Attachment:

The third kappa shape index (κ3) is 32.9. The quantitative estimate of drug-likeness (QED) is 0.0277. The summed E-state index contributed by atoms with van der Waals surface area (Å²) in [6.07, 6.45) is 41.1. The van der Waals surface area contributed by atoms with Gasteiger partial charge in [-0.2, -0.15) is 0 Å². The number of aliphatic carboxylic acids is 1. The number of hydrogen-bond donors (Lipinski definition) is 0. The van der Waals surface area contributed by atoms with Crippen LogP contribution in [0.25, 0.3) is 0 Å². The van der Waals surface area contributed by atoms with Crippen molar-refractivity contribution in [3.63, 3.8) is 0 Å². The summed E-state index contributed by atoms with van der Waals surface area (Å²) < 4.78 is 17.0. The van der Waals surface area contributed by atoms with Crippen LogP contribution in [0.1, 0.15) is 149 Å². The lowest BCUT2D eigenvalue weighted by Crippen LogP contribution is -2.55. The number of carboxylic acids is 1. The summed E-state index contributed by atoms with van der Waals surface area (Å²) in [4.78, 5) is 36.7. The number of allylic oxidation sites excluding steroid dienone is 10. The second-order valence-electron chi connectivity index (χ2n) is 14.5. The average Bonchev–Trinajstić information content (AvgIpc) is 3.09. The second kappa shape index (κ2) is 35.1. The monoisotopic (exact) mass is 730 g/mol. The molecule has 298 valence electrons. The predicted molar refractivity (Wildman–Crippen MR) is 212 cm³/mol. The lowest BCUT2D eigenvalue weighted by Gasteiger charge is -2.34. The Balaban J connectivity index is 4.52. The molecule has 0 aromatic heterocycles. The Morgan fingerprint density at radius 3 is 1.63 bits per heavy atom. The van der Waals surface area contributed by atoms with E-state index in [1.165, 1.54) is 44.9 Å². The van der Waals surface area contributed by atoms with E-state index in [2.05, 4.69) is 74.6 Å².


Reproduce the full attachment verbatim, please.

The third kappa shape index (κ3) is 32.9. The quantitative estimate of drug-likeness (QED) is 0.0277. The summed E-state index contributed by atoms with van der Waals surface area (Å²) in [6.07, 6.45) is 41.1. The van der Waals surface area contributed by atoms with Gasteiger partial charge in [-0.2, -0.15) is 0 Å². The number of aliphatic carboxylic acids is 1. The number of hydrogen-bond donors (Lipinski definition) is 0. The van der Waals surface area contributed by atoms with Crippen LogP contribution in [0.25, 0.3) is 0 Å². The van der Waals surface area contributed by atoms with Crippen molar-refractivity contribution in [3.63, 3.8) is 0 Å². The summed E-state index contributed by atoms with van der Waals surface area (Å²) < 4.78 is 17.0. The van der Waals surface area contributed by atoms with Crippen LogP contribution in [0.1, 0.15) is 149 Å². The lowest BCUT2D eigenvalue weighted by Crippen LogP contribution is -2.55. The number of carboxylic acids is 1. The summed E-state index contributed by atoms with van der Waals surface area (Å²) in [4.78, 5) is 36.7. The number of allylic oxidation sites excluding steroid dienone is 10. The second-order valence-electron chi connectivity index (χ2n) is 14.5. The average Bonchev–Trinajstić information content (AvgIpc) is 3.09. The second kappa shape index (κ2) is 35.1. The monoisotopic (exact) mass is 730 g/mol. The molecule has 298 valence electrons. The predicted molar refractivity (Wildman–Crippen MR) is 212 cm³/mol. The lowest BCUT2D eigenvalue weighted by Gasteiger charge is -2.34. The Balaban J connectivity index is 4.52. The molecule has 0 aromatic heterocycles. The Morgan fingerprint density at radius 3 is 1.63 bits per heavy atom. The van der Waals surface area contributed by atoms with E-state index in [1.165, 1.54) is 44.9 Å². The van der Waals surface area contributed by atoms with E-state index in [2.05, 4.69) is 74.6 Å².